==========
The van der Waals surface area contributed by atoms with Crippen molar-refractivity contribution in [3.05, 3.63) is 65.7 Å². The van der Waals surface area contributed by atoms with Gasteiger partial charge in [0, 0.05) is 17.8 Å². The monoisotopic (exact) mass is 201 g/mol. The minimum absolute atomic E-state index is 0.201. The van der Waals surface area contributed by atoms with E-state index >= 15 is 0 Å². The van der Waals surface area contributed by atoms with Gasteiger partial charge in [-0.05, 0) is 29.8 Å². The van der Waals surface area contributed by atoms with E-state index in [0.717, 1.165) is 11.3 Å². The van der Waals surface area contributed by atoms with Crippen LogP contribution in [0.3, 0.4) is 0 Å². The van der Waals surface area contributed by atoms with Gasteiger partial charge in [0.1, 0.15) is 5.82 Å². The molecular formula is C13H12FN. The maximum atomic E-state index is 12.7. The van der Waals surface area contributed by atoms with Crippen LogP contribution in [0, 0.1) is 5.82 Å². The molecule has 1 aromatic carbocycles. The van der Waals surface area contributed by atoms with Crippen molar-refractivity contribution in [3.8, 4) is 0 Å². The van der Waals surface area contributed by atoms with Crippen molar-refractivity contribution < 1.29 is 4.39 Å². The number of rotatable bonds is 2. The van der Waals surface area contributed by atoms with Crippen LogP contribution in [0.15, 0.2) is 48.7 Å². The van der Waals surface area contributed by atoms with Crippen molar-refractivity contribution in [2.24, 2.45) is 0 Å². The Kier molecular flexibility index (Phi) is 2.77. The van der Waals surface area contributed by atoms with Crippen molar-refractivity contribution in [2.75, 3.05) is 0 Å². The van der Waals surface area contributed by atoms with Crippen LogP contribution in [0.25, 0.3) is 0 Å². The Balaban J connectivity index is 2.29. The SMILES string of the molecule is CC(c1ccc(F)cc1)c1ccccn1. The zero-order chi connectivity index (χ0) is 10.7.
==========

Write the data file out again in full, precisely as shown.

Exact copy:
The van der Waals surface area contributed by atoms with Crippen molar-refractivity contribution in [3.05, 3.63) is 65.7 Å². The van der Waals surface area contributed by atoms with Gasteiger partial charge in [0, 0.05) is 17.8 Å². The monoisotopic (exact) mass is 201 g/mol. The minimum absolute atomic E-state index is 0.201. The van der Waals surface area contributed by atoms with E-state index >= 15 is 0 Å². The van der Waals surface area contributed by atoms with Gasteiger partial charge in [-0.05, 0) is 29.8 Å². The van der Waals surface area contributed by atoms with E-state index in [0.717, 1.165) is 11.3 Å². The van der Waals surface area contributed by atoms with Crippen LogP contribution in [0.3, 0.4) is 0 Å². The van der Waals surface area contributed by atoms with Gasteiger partial charge in [0.1, 0.15) is 5.82 Å². The molecular formula is C13H12FN. The maximum atomic E-state index is 12.7. The van der Waals surface area contributed by atoms with Crippen LogP contribution in [0, 0.1) is 5.82 Å². The molecule has 1 aromatic carbocycles. The van der Waals surface area contributed by atoms with Crippen molar-refractivity contribution in [3.8, 4) is 0 Å². The van der Waals surface area contributed by atoms with Crippen molar-refractivity contribution < 1.29 is 4.39 Å². The number of rotatable bonds is 2. The van der Waals surface area contributed by atoms with Crippen LogP contribution in [0.15, 0.2) is 48.7 Å². The van der Waals surface area contributed by atoms with Crippen molar-refractivity contribution in [2.24, 2.45) is 0 Å². The Kier molecular flexibility index (Phi) is 2.77. The van der Waals surface area contributed by atoms with Crippen molar-refractivity contribution in [2.75, 3.05) is 0 Å². The van der Waals surface area contributed by atoms with Crippen LogP contribution in [0.25, 0.3) is 0 Å². The Balaban J connectivity index is 2.29. The SMILES string of the molecule is CC(c1ccc(F)cc1)c1ccccn1. The zero-order chi connectivity index (χ0) is 10.7.